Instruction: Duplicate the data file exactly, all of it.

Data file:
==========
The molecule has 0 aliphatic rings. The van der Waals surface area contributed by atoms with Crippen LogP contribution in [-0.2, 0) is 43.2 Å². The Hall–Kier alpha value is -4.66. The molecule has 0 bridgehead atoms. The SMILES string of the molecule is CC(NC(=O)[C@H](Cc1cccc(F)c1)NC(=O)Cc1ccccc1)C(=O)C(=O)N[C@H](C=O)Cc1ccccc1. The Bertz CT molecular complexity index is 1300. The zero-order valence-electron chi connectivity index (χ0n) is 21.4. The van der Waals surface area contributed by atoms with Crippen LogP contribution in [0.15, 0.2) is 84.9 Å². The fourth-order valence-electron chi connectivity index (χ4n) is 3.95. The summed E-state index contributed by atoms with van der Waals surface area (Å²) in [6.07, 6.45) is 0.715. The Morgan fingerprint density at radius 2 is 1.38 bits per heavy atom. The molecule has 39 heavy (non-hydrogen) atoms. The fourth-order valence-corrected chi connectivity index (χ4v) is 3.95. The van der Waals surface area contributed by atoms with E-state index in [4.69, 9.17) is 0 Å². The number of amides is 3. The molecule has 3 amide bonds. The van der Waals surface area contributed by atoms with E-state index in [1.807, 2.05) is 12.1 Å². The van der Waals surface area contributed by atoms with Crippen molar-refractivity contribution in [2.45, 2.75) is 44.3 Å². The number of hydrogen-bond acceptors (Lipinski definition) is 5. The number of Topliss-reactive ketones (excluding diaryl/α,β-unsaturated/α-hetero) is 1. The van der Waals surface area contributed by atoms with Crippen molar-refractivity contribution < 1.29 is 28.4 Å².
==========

The molecule has 0 aliphatic rings. The van der Waals surface area contributed by atoms with Crippen LogP contribution in [-0.2, 0) is 43.2 Å². The Hall–Kier alpha value is -4.66. The molecule has 0 bridgehead atoms. The SMILES string of the molecule is CC(NC(=O)[C@H](Cc1cccc(F)c1)NC(=O)Cc1ccccc1)C(=O)C(=O)N[C@H](C=O)Cc1ccccc1. The Bertz CT molecular complexity index is 1300. The zero-order valence-electron chi connectivity index (χ0n) is 21.4. The van der Waals surface area contributed by atoms with Crippen LogP contribution in [0.15, 0.2) is 84.9 Å². The fourth-order valence-electron chi connectivity index (χ4n) is 3.95. The summed E-state index contributed by atoms with van der Waals surface area (Å²) in [6.07, 6.45) is 0.715. The Morgan fingerprint density at radius 2 is 1.38 bits per heavy atom. The molecule has 39 heavy (non-hydrogen) atoms. The fourth-order valence-corrected chi connectivity index (χ4v) is 3.95. The van der Waals surface area contributed by atoms with E-state index in [4.69, 9.17) is 0 Å². The number of amides is 3. The molecule has 3 amide bonds. The van der Waals surface area contributed by atoms with E-state index in [1.807, 2.05) is 12.1 Å². The van der Waals surface area contributed by atoms with Crippen molar-refractivity contribution in [2.45, 2.75) is 44.3 Å². The number of hydrogen-bond acceptors (Lipinski definition) is 5. The number of Topliss-reactive ketones (excluding diaryl/α,β-unsaturated/α-hetero) is 1. The van der Waals surface area contributed by atoms with Crippen molar-refractivity contribution < 1.29 is 28.4 Å².